Figure 1 shows medicines use during 1990–2009 for six INRUD/WHO prescribing indicators and mainly reflects medicines use in the public sector as few surveys in the private sector have reported these measures. Overall, the values of these indicators have not changed substantially over the last 20 years. The median number of medicines prescribed per patient has increased steadily, from 2.1 before 1992 to 2.8 in 2007–2009. Of concern, the median percentage of patients in primary care receiving antibiotics has continued to increase over time from 42% pre-1992 to 51% in 2007–2009, while the median percentage of patients receiving injections remains around 20%. Despite small increases over time, only 50% of treatment followed STGs at the end of the study period.
Table 1 shows the values of the six prescribing indicators by geographic region, sector, country income level and prescriber type, aggregating all studies over time. Results are generally similar across geographic regions, with some exceptions. The average number of medicines prescribed and percentage injection use tends to be somewhat higher in the Africa, Eastern Mediterranean and Western Pacific regions. Prescribing of medicines from an EML and by generic name is less common in the European region.
Table 1. Median INRUD medicines use indicators across studies, by geographic region, sector, country income level and prescriber type
| ||Sample size of study groups||Average number of medicines per patient||% patients receiving antibiotics.||% patients receiving injections||% prescribed medicines on an EML||% medicines prescribed by generic name||% patients treated according to STGs|
|WHO geographic region|
|Latin America||14–34||1.9 (34)||37.0 (29)||13.2 (14)||71.4 (16)||67.3 (14)||39.2 (29)|
|Europe||3–21||2.1 (21)||40.9 (14)||18.7 (10)||59.0 (3)||38.3 (9)||38.9 (5)|
|Africa||95–184||2.6 (184)||45.9 (172)||28.4 (155)||89.0 (95)||65.1 (116)||40.3 (133)|
|Eastern Mediterranean||13–57||2.7 (54)||53.6 (57)||27.1 (49)||90.8 (13)||57.1 (24)||34.9 (25)|
|South East Asia||45–124||2.4 (124)||47.9 (124)||9.7 (72)||77.0 (49)||44.7 (48)||31.2 (45)|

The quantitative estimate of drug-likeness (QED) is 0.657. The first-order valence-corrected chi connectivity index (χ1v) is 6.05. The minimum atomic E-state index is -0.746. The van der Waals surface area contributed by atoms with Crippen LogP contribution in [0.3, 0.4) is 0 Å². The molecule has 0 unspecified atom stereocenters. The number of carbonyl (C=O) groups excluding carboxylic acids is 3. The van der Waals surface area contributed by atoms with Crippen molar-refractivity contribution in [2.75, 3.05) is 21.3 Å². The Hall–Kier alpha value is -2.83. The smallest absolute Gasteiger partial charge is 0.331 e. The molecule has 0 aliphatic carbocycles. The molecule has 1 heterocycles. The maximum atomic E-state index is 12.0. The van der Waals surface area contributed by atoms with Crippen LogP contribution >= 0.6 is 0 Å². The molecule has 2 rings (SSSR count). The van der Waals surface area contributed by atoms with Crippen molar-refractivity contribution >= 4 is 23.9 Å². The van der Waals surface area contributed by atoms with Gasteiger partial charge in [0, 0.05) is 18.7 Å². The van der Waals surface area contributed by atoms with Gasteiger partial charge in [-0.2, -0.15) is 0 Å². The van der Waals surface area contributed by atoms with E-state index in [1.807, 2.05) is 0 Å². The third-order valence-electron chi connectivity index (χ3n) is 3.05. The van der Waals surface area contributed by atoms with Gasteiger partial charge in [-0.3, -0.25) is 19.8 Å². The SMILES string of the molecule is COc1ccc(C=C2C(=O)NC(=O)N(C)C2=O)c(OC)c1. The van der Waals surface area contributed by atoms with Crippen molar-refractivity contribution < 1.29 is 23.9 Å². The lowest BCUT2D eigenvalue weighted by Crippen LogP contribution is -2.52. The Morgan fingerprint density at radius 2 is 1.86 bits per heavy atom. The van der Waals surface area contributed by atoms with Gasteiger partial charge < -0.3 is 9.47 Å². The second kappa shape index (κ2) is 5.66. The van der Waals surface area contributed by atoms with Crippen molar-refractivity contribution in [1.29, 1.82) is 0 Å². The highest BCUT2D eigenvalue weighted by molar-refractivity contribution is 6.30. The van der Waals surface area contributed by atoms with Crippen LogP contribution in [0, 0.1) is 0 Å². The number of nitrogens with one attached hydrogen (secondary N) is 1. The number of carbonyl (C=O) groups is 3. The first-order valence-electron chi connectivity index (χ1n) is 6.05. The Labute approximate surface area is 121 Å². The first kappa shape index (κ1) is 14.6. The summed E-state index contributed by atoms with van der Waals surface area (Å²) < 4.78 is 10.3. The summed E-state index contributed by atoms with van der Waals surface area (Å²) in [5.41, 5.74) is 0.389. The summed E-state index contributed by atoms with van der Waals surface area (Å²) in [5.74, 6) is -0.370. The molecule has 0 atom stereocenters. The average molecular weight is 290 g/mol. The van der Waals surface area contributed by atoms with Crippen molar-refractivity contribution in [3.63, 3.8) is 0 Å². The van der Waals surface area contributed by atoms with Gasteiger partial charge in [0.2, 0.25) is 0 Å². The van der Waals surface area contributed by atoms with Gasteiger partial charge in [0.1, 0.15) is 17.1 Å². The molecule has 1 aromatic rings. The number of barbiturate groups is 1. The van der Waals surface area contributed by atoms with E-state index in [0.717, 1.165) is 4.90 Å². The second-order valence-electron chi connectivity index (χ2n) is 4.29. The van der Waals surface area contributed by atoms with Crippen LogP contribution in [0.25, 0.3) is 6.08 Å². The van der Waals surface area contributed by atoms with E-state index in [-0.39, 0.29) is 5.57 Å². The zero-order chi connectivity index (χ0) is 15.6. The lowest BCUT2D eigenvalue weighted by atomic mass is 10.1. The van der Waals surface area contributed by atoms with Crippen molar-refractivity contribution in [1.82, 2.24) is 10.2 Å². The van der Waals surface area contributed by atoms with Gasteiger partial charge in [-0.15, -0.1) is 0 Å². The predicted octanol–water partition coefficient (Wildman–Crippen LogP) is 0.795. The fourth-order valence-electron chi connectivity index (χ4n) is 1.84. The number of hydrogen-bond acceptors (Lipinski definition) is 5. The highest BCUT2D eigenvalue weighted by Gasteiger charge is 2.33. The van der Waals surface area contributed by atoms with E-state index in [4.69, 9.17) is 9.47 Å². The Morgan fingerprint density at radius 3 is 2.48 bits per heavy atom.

|Western Pacific||16–38||2.8 (35)||50.8 (38)||27.1 (30)||75.5 (22)||66.5 (16)||35.0 (18)|
|Sector – all prescribers|
|Private-not-for-profit||5–16||3.1 (16)||43.4 (14)||37.0 (11)||78.4 (9)||62.5 (10)||18.7 (5)|
|Private-for-profit||27–75||2.4 (75)||43.8 (69)||20.0 (43)||53.0 (27)||20.0 (29)||5.5 (30)|
|Public||140–313||2.4 (313)||49.0 (311)||20.0 (235)||88.2 (140)||61.8 (162)||40.1 (180)|
|World Bank country income level|
|Low||91–216||2.3 (202)||48.2 (184)||24.0 (166)||88.0 (87)||71.5 (101)||35.0 (145)|
|Lower-middle||81–207||2.8 (173)||50.0 (188)||21.7 (127)||81.7 (84)||49.0 (91)||35.7 (75)|
|Upper-middle and high||17–85||2.3 (77)||40.4 (62)||12.0 (37)||61.1 (27)||42.8 (35)||39.2 (35)|
|Doctor||47–178||2.6 (178)||51.0 (162)||21.0 (109)||73.9 (69)||44.8 (88)||33.3 (47)|
|Nurse/paramedic||111–236||2.4 (236)||48.0 (231)||22.5 (196)||88.2 (111)||67.0 (127)||38.5 (172)|
Except for antibiotic prescribing, medicine use in the public sector tends to be closer to recommended practices than in the private-for-profit sector, as reflected by more use of EML drugs, more frequent prescribing by generic name, and greater compliance with STGs. This difference is still seen when the analysis is restricted to doctors, nurses and paramedical workers (i.e. excluding all informal prescribers in the private sector). The number of studies in the private-not-for-profit sector is very small, which precludes accurate comparison with other settings.